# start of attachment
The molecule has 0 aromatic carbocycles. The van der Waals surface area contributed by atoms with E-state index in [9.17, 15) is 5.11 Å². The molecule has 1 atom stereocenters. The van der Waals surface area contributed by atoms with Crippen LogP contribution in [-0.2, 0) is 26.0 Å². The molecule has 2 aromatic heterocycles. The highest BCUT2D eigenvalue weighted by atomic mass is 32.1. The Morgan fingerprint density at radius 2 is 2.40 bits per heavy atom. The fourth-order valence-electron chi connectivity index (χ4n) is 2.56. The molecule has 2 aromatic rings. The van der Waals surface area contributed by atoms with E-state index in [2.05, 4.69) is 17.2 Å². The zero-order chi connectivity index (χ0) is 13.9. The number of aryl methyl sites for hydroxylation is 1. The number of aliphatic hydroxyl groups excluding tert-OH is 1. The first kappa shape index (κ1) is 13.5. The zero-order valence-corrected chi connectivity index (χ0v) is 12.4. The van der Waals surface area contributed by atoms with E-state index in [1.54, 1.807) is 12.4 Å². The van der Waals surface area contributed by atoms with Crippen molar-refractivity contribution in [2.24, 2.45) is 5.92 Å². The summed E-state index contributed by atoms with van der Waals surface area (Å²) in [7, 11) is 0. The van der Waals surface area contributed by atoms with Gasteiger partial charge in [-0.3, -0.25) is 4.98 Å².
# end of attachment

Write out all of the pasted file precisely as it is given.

The molecule has 0 aromatic carbocycles. The van der Waals surface area contributed by atoms with E-state index in [9.17, 15) is 5.11 Å². The molecule has 1 atom stereocenters. The van der Waals surface area contributed by atoms with Crippen LogP contribution in [-0.2, 0) is 26.0 Å². The molecule has 2 aromatic heterocycles. The highest BCUT2D eigenvalue weighted by atomic mass is 32.1. The Morgan fingerprint density at radius 2 is 2.40 bits per heavy atom. The fourth-order valence-electron chi connectivity index (χ4n) is 2.56. The molecule has 2 aromatic rings. The van der Waals surface area contributed by atoms with E-state index in [2.05, 4.69) is 17.2 Å². The zero-order chi connectivity index (χ0) is 13.9. The number of aryl methyl sites for hydroxylation is 1. The number of aliphatic hydroxyl groups excluding tert-OH is 1. The first kappa shape index (κ1) is 13.5. The zero-order valence-corrected chi connectivity index (χ0v) is 12.4. The van der Waals surface area contributed by atoms with E-state index in [1.54, 1.807) is 12.4 Å². The van der Waals surface area contributed by atoms with Crippen molar-refractivity contribution in [2.24, 2.45) is 5.92 Å². The summed E-state index contributed by atoms with van der Waals surface area (Å²) in [7, 11) is 0. The van der Waals surface area contributed by atoms with Gasteiger partial charge in [-0.3, -0.25) is 4.98 Å².